Liquid metal circuits developed for stretchable electronics

Wednesday, 04 October, 2023

Liquid metal circuits developed for stretchable electronics

Researchers from the National University of Singapore (NUS) have developed a flexible, self-healing and highly conductive material suitable for stretchable electronic circuitry. This development could improve the performance of wearable technologies, soft robotics and smart devices. The newly engineered material, called the bilayer liquid-solid conductor (BiLiSC), can stretch up to 22 times its original length without sustaining a significant drop in its electrical conductivity. This electrical-mechano property enhances the comfort and effectiveness of the human-device interface and opens up an array of opportunities for its use in healthcare wearables and other applications.

Professor Lim Chwee Teck, Director of the NUS Institute for Health Innovation & Technology and leader of the research team, said this technology was developed in response to the need for circuitry with robust performance and functionality for next-generation wearable, robotic and smart devices. “The liquid-metal circuitry using BiLiSC allows these devices to withstand large deformation and even self-heal to ensure electronic and functional integrity,” Lim said.

BiLiSC is an innovative technology that is suitable for use in wearable devices, which would need to account for the shape, and varied movements, of the body. It consists of two layers — the first layer is a self-assembled pure liquid metal, which can provide high conductivity even under high strain, reducing the energy loss during power transmission and signal loss during signal transmission. The second layer is a composite material containing liquid metal microparticles and it is able to repair itself after breakage. When a crack or tear occurs, the liquid metal flowing out from the microparticle can flow into the gap, allowing the material to heal itself almost instantaneously to retain its high conductivity.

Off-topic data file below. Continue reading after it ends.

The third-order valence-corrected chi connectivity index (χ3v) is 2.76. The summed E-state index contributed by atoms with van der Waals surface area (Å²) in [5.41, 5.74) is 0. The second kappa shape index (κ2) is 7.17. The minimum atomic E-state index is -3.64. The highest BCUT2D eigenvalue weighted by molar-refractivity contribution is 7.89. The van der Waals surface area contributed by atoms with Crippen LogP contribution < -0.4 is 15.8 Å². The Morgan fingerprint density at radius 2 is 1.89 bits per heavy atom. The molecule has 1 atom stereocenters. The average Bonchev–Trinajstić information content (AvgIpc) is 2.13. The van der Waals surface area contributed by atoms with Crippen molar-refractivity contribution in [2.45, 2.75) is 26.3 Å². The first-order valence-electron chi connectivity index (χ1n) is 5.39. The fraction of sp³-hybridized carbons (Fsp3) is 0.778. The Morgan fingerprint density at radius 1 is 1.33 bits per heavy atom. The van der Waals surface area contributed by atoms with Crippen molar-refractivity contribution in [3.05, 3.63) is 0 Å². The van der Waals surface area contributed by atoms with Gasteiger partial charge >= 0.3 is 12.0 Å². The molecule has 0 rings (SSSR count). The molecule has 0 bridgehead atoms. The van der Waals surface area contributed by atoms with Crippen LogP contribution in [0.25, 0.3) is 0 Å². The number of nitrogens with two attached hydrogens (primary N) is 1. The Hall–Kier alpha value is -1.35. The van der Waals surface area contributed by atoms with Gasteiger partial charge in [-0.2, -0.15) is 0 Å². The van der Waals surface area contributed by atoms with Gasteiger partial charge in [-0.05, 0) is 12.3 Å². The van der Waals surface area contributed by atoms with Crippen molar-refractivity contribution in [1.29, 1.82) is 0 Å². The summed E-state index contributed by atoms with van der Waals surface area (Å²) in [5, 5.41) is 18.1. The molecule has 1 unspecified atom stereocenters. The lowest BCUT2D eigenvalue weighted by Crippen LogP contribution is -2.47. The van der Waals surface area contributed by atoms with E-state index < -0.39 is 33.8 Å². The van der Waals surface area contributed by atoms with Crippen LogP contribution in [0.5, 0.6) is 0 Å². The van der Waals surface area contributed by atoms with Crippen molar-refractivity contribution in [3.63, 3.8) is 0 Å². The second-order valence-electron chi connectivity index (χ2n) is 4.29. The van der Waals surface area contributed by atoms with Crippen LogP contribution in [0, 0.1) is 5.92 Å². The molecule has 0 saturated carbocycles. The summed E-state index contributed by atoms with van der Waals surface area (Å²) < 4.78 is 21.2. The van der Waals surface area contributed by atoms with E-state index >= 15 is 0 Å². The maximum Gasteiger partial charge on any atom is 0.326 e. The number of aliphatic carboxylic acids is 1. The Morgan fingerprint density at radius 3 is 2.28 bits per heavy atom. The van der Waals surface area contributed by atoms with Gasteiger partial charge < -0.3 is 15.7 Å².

The researchers demonstrated that BiLiSC can be made into various electrical components of wearable electronics, such as pressure sensors, interconnections, wearable heaters and wearable antennas for wireless communication. In laboratory experiments, a robotic arm using interconnections was quicker in detecting and responding to minute changes in pressure. In addition, the bending and twisting motion of the robotic arm did not impede the transmission of signals from the sensor to the signal processing unit, compared to another interconnection made with a non-BiLiSC material.

Following the successful demonstration of BiLiSC, the researchers are working on material innovation and process fabrication. They are looking to engineer an improved version of BiLiSC that could be printed without needing a template — this could improve the precision in fabricating the BiLiSC.

The research findings were reported in the journal Advanced Materials.

Image caption: The new conductive and stretchable ‘super-material’ developed by NUS researchers can heal cracks or cuts almost instantaneously to maintain its electrical conductivity. Image credit: National University of Singapore.

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